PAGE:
Photo: Daniel Huffman and Eric Cline


Climate Change in Alaska

A closer look at recent climate-related impacts

On the 4th of July, 2019, many communities across Alaska banned fireworks and faced the hottest temperatures in recent history. Ted Stevens International Airport in Anchorage hit 90 degrees. USGS scientists measured 70-degree water temperatures in Prince William Sound. Anchorage was battling heat waves and smoke-filled skies from the Swan Lake fire on the Kenai Peninsula and across interior Alaska. The amount of sea ice in the Chukchi Sea was lower than any time in recorded history.

It can be difficult to digest so many changes at once and try to understand patterns and processes associated with these phenomena. At Audubon Alaska, we utilize maps as a way to understand the natural (or unnatural) world around us and prioritize our work. In this section, we give you a first glance at our new map on climate change impacts. Each icon represents a climate change-related event during the summer of 2019. Here is a summary:

In Anchorage, visibility was less than a mile with the thick smoke from the Swan Lake fire on the Kenai Peninsula. Warmer temperatures and drier conditions in recent summers have lengthened the fire season across the state. The number of thunderstorms in Alaska is expected to continue to increase with climate change, and this year over half the fires in Alaska were started by lightning.

The new normal is there is no normal when it comes to weather in the north. Some regions experienced record rainfall, while Alaska’s rainforest in Southeast Alaska experienced record drought and high temperatures. Communities relying on hydropower were on water shortage alerts. Drought also impacted water availability for commercial fish processing, an economic driver for many communities across the state.

One impact of the record-setting drought in Southeast Alaska is sudden infestations of hemlock sawflies. Sawflies are small insects with a larval stage that eat needles and leave western hemlock trees looking brown. Although native to Southeast Alaska, they have been found in unusual abundance during the past two summers. Hemlock trees can die from insect infestations.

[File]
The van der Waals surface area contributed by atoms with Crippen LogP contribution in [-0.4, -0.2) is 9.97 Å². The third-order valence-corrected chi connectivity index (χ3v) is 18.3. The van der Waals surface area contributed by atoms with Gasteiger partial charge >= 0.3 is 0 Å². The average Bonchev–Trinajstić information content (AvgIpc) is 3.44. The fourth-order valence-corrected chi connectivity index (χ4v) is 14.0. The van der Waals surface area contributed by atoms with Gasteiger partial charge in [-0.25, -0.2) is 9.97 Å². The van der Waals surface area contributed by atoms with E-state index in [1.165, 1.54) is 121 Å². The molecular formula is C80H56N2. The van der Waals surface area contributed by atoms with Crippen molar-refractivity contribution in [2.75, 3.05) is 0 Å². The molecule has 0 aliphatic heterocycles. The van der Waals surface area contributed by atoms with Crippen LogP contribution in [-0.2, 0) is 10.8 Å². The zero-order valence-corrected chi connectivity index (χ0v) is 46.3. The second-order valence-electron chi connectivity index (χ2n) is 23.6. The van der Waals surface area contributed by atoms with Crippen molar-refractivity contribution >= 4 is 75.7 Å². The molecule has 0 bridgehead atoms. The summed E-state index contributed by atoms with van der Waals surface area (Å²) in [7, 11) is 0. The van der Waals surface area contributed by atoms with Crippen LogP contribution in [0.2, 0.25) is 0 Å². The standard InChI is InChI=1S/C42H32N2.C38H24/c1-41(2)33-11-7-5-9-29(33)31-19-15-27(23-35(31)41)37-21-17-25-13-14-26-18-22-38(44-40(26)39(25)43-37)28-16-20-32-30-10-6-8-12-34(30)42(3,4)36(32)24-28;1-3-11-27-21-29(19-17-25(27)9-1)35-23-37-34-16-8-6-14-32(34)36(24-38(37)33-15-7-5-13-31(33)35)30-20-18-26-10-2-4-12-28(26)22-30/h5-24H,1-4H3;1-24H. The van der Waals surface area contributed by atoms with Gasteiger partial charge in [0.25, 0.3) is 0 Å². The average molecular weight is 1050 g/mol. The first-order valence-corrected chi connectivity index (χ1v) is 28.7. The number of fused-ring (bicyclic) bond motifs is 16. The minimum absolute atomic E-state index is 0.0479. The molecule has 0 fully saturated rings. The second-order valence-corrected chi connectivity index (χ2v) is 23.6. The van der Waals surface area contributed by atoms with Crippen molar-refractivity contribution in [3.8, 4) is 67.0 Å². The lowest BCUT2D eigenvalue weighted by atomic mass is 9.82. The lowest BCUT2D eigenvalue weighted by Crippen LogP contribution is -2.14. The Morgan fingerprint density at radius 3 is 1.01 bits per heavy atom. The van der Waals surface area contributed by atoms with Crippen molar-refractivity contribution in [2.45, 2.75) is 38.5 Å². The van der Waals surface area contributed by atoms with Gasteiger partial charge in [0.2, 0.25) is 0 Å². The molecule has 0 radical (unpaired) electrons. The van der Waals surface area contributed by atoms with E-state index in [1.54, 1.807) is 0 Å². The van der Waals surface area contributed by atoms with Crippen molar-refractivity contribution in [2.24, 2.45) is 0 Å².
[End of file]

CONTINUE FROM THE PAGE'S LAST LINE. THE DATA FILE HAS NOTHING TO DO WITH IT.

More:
During this summer, we saw a number of marine animal die-offs: seabirds, gray whales and ice seals. These mass mortality events have been linked to warming trends in Alaska’s waters, changes in sea-ice concentrations, and weather patterns that can impact food and habitat requirements for many species.

Thousands of salmon died across western Alaska and evidence points to warm water temperatures and low water levels causing stress to migrating salmon. Warm water causes increased vulnerability to parasites and low energy. Low water causes migration “bottlenecks” while salmon wait for pulses of rain and high water to swim into spawning streams and rivers.

The communities of Newtok and Shishmareff are actively relocating or planning relocation efforts due to coastal erosion of their current community lands. In total, 31 communities across Alaska are “imminently vulnerable” to relocation due to erosion or flooding.

High density caribou calving areas may shift with climate change. Deeper snow packs are expected across caribou migration routes. These changes in snowfall along with increasing rain on snow events in the Brooks Range make spring travel difficult for migrating caribou. If less food is available because ice and migration times change, the shift in caribou calving ground locations will make caribou more susceptible to predation during their most vulnerable time of year

Map data sources

Seabird mortality data from:

US Fish and Wildlife Service. (2019). 2019 Alaska Seabird Die-off Factsheet. Retrieved 19 September 2019 .

Climate and weather data from:

Thoman, R. & J. E. Walsh. (2019). Alaska’s changing environment: documenting Alaska’s physical and biological changes through observations. H. R. McFarland, Ed. International Arctic Research Center, University of Alaska Fairbanks.

Marine mammal mortality data from:

National Marine Fisheries Service; Alaska Region. (2019). Marine Mammal Stranding Network. unpublished data.

Salmon die-off data from:

US Fish and Wildlife, Alaska Department of Fish and Game, Local Environmental Observer (LEO) Network, Cook Inlet Keepers, Yukon Inter-Tribal Fish Commission, KYUK-Public Media for the Yukon-Kuskokwim Delta, and the US Forest Service

Imminently vulnerable communities data from:

Alaska Department of Commerce, Community, and Economic Development

Wildfire data from:

Alaska Fire Service, Alaska Interagency Coordination Center, and the Bureau of Land Management.

Insect Infestation data from:

US Forest Service and KFSK-Community Radio.

Caribou calving location data from:

Alaska Department of Fish and Game. 2002. Locations of satellite-collared caribou, Porcupine and Central Arctic Herds. Unpublished data. Fairbanks, Alaska.

Alaska Department of Fish and Game. 2004. Calving locations. Unpublished data. Fairbanks, Alaska.

Griffith, B., D.C. Douglas, N.E. Walsh, D.D. Young, T.R. McCabe, D.E. Russell, R.G. White, R.D. Cameron, and K.R. Whitten. 2002. The Porcupine caribou herd. Pages 8-37 in D.C. Douglas, P.E. Reynolds, and E.B. Rhode, editors. Arctic Refuge coastal plain terrestrial wildlife research summaries. U.S. Geological Survey, Biological Resources Division, Biological Science Report USGS/BRD/BSR-2002-0001.

Wilson, R. R., A. K. Prichard, L. S. Parrett, B. T. Person, G. M. Carroll, M. A. Smith, C. L. Rea, and D. A. Yokel. 2012. Summer resource selection and identification of important habitat prior to industrial development for the Teshekpuk Caribou Herd in northern Alaska. PLoS ONE 7(11)e48697.

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